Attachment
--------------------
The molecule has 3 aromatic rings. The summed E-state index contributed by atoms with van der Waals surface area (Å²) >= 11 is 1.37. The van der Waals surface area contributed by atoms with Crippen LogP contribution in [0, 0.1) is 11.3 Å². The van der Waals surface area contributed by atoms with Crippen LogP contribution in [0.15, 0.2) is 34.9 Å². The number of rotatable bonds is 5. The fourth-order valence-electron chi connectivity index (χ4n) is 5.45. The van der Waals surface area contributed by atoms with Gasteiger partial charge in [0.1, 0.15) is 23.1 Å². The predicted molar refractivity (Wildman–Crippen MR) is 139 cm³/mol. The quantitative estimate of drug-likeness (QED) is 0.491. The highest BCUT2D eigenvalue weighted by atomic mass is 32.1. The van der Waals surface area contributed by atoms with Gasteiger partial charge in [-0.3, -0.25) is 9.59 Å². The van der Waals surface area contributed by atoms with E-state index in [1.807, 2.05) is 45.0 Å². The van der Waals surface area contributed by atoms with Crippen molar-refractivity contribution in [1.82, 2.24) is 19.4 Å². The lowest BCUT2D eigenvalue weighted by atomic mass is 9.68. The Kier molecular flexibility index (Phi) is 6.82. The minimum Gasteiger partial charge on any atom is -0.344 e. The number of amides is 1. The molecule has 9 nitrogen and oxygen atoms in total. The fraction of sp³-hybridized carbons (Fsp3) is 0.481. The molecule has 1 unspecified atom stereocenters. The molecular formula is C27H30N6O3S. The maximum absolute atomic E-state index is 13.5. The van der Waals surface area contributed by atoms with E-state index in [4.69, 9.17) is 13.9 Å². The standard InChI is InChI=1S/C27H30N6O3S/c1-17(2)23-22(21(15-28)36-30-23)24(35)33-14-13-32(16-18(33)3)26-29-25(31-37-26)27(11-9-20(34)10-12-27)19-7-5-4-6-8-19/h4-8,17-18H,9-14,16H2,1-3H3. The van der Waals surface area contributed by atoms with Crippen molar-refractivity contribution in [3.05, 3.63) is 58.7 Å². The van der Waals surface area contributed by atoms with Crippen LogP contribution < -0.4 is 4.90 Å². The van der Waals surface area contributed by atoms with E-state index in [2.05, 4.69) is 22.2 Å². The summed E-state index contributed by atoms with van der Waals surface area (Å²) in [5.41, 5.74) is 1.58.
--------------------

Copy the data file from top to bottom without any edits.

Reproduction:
The molecule has 3 aromatic rings. The summed E-state index contributed by atoms with van der Waals surface area (Å²) >= 11 is 1.37. The van der Waals surface area contributed by atoms with Crippen LogP contribution in [0, 0.1) is 11.3 Å². The van der Waals surface area contributed by atoms with Crippen LogP contribution in [0.15, 0.2) is 34.9 Å². The number of rotatable bonds is 5. The fourth-order valence-electron chi connectivity index (χ4n) is 5.45. The van der Waals surface area contributed by atoms with Gasteiger partial charge in [0.1, 0.15) is 23.1 Å². The predicted molar refractivity (Wildman–Crippen MR) is 139 cm³/mol. The quantitative estimate of drug-likeness (QED) is 0.491. The highest BCUT2D eigenvalue weighted by atomic mass is 32.1. The van der Waals surface area contributed by atoms with Gasteiger partial charge in [-0.3, -0.25) is 9.59 Å². The van der Waals surface area contributed by atoms with E-state index in [1.807, 2.05) is 45.0 Å². The van der Waals surface area contributed by atoms with Crippen molar-refractivity contribution in [1.82, 2.24) is 19.4 Å². The lowest BCUT2D eigenvalue weighted by atomic mass is 9.68. The Kier molecular flexibility index (Phi) is 6.82. The minimum Gasteiger partial charge on any atom is -0.344 e. The number of amides is 1. The molecule has 9 nitrogen and oxygen atoms in total. The fraction of sp³-hybridized carbons (Fsp3) is 0.481. The molecule has 1 unspecified atom stereocenters. The molecular formula is C27H30N6O3S. The maximum absolute atomic E-state index is 13.5. The van der Waals surface area contributed by atoms with E-state index in [4.69, 9.17) is 13.9 Å². The standard InChI is InChI=1S/C27H30N6O3S/c1-17(2)23-22(21(15-28)36-30-23)24(35)33-14-13-32(16-18(33)3)26-29-25(31-37-26)27(11-9-20(34)10-12-27)19-7-5-4-6-8-19/h4-8,17-18H,9-14,16H2,1-3H3. The van der Waals surface area contributed by atoms with Crippen molar-refractivity contribution in [3.05, 3.63) is 58.7 Å². The van der Waals surface area contributed by atoms with Crippen LogP contribution < -0.4 is 4.90 Å². The van der Waals surface area contributed by atoms with E-state index in [2.05, 4.69) is 22.2 Å². The summed E-state index contributed by atoms with van der Waals surface area (Å²) in [5.41, 5.74) is 1.58.